Current, former GM CEOs to be deposed in defect suits
General Motors Co. CEO Mary Barra and two former GM chief executives — Dan Akerson and Rick Wagoner — are slated to be deposed this month in connection with lawsuits tied to the automaker’s deadly ignition switch defect.
Barra’s deposition is scheduled for Oct. 19 at the Kirkland & Ellis law firm in Houston. It previously had been set for Thursday.
The depositions — witness testimony taken before a trial as part of a case’s discovery phase — are being taken for a group of consolidated injury and death cases related to GM’s delayed recall of 2.59 million older Chevrolet Cobalts, Saturn Ions and other cars with faulty ignition switches that have been linked to 124 deaths and several hundred injuries. The first suit is set for trial in January.
Barra has said she had no knowledge of an ignition switch problem before late December 2013 when she learned an analysis was being conducted into the Cobalt. She said she learned of the Jan. 31 decision to recall the vehicles by the GM team in a phone call. That was two weeks after she took over as CEO.
The faulty switches can allow the ignition key to inadvertently shut off the engine while driving, disabling power steering and air bags.
Akerson, who is Barra’s predecessor, is scheduled for a deposition Oct. 15 in Washington, D.C., according to a court filing. Last year, Akerson told The Detroit News he had never heard about the ignition issue when he was CEO.
Wagoner, who led the company before its 2009 bankruptcy and was fired by the Obama administration, has been rescheduled for a deposition to Oct. 22. He was to be deposed last month, but a family emergency delayed his testimony.
GM’s internal report into the delayed recall found that Wagoner in March 2009 may have viewed a presentation that included a “backup slide” that referenced inadvertent cutoff issues in Cobalts. The presentation was focused on warranty cost issues of the ignition switches, not safety issues; the company initially saw the problem as a customer satisfaction issue. Wagoner told investigators he did not recall seeing the slide.
Witnesses will be videotaped and recorded by a certified court reporter. Many of the depositions are taking place at the Renaissance Center in Detroit, GM’s headquarters.
Anton Valukas, a former U.S. attorney and chairman of Jenner & Block, who GM hired to head the automaker’s internal report into what went wrong in the delayed recall, and Maureen Foley-Gardner, former GM director of field performance evaluation, were deposed earlier this week, according to a court filing.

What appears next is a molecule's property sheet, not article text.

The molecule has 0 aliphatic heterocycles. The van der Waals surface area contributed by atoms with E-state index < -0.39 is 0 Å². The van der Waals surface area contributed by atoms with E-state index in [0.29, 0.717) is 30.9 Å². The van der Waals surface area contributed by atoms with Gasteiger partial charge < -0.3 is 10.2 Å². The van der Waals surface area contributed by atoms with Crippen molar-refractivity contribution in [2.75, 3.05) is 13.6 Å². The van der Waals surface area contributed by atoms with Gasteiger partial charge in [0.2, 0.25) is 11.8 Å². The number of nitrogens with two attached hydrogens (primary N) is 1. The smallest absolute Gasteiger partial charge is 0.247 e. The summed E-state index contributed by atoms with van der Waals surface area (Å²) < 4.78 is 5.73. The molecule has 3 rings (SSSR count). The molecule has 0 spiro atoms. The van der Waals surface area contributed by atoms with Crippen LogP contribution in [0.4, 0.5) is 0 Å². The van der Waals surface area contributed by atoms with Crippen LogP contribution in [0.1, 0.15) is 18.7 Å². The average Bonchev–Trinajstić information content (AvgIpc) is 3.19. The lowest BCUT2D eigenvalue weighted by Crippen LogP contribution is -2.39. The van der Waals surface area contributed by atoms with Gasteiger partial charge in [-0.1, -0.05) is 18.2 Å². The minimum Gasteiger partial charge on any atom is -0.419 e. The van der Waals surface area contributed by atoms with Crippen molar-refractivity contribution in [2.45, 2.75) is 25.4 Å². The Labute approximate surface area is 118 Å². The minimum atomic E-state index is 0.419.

Others on the list include several GM engineers who were mentioned in court filings and congressional investigation documents into the carmaker.
Former head of GM communications Selim Bingol, who left the company in April last year, is scheduled to be interviewed Oct. 13 in Charlotte. Others to be deposed this month include Gerald Johnson, GM’s vice president of operational excellence, who formerly was North America vice president of manufacturing and a member of the GM recall committee; Jeff Boyer, GM’s vice president of global vehicle safety; former GM General Counsel Thomas Gottschalk, who now works for Kirkland & Ellis; and communications executive Terry Rhadigan.
A GM spokesman said a few additional depositions are expected to go into November. GM President Dan Ammann at one point was scheduled for a deposition this week, but he was taken off the schedule.
Depositions for the lawsuits began in May and have included dozens of people. A number of GM executives and many of the 15 former lawyers and executives Barra fired last year have been deposed. The dismissals followed an internal investigation that found no cover-up, but it did uncover patterns of incompetence that caused GM to take more than a decade to recall the cars.
Last month, GM announced a settlement of a class-action lawsuit and settlements that could cover 1,380 death and personal injury claimants, including more than half of the personal injury plaintiffs who had pending lawsuits in the group of consolidated cases. Those settlements are expected to total $575 million.
GM has pegged the cost of the delayed recall at about $2.35 billion so far. But the company continues to face investigations by the Securities and Exchange Commission, 50 state attorneys general, the Federal Trade Commission, Canadian officials and numerous lawsuits.
In September, GM agreed to pay a $900 million fine to the Justice Department and to three years of oversight by a federal monitor, ending a criminal investigation. In May 2014, the automaker paid a then-record $35 million fine to the National Highway Traffic Safety Administration for not recalling the vehicles sooner.
The company has dramatically changed and bolstered its safety practices and established a victim compensation fund. The fund administrator ultimately approved 124 death claims and several hundred injury claims. The company had said previously it had tied 13 deaths to the defect.